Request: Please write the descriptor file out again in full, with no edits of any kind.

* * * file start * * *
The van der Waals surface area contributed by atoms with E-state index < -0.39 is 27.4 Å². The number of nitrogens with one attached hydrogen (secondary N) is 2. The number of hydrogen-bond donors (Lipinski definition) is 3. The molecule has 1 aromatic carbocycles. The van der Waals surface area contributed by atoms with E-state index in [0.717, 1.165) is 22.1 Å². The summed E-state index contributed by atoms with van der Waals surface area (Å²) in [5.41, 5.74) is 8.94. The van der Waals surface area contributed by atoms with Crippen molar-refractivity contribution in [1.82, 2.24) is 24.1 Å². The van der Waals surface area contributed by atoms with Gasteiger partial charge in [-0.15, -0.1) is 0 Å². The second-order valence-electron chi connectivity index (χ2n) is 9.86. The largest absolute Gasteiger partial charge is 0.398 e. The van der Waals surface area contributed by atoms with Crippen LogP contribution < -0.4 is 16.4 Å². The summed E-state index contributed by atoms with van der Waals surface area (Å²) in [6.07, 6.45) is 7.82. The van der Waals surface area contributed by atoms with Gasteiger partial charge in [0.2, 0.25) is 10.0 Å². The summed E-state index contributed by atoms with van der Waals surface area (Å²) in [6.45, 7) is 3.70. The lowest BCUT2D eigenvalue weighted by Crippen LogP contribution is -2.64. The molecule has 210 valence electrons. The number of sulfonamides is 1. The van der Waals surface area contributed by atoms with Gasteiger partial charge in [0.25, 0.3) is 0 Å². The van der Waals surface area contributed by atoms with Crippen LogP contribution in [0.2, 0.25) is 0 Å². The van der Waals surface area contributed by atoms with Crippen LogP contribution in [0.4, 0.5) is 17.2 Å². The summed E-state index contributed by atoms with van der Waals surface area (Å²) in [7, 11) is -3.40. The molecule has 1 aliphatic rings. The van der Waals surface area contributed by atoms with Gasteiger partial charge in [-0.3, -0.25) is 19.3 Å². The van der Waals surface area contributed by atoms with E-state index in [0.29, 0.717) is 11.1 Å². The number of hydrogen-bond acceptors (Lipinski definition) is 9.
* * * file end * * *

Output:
The van der Waals surface area contributed by atoms with E-state index < -0.39 is 27.4 Å². The number of nitrogens with one attached hydrogen (secondary N) is 2. The number of hydrogen-bond donors (Lipinski definition) is 3. The molecule has 1 aromatic carbocycles. The van der Waals surface area contributed by atoms with E-state index in [0.717, 1.165) is 22.1 Å². The summed E-state index contributed by atoms with van der Waals surface area (Å²) in [5.41, 5.74) is 8.94. The van der Waals surface area contributed by atoms with Crippen molar-refractivity contribution in [1.82, 2.24) is 24.1 Å². The van der Waals surface area contributed by atoms with Gasteiger partial charge in [-0.15, -0.1) is 0 Å². The second-order valence-electron chi connectivity index (χ2n) is 9.86. The largest absolute Gasteiger partial charge is 0.398 e. The van der Waals surface area contributed by atoms with Crippen LogP contribution < -0.4 is 16.4 Å². The summed E-state index contributed by atoms with van der Waals surface area (Å²) in [6.07, 6.45) is 7.82. The van der Waals surface area contributed by atoms with Gasteiger partial charge in [0.2, 0.25) is 10.0 Å². The summed E-state index contributed by atoms with van der Waals surface area (Å²) in [6.45, 7) is 3.70. The lowest BCUT2D eigenvalue weighted by Crippen LogP contribution is -2.64. The molecule has 210 valence electrons. The number of sulfonamides is 1. The van der Waals surface area contributed by atoms with Gasteiger partial charge in [0.25, 0.3) is 0 Å². The van der Waals surface area contributed by atoms with Crippen LogP contribution in [0.2, 0.25) is 0 Å². The van der Waals surface area contributed by atoms with Crippen LogP contribution in [0.4, 0.5) is 17.2 Å². The summed E-state index contributed by atoms with van der Waals surface area (Å²) in [7, 11) is -3.40. The molecule has 1 aliphatic rings. The van der Waals surface area contributed by atoms with Gasteiger partial charge in [-0.3, -0.25) is 19.3 Å². The van der Waals surface area contributed by atoms with E-state index in [0.29, 0.717) is 11.1 Å². The number of hydrogen-bond acceptors (Lipinski definition) is 9.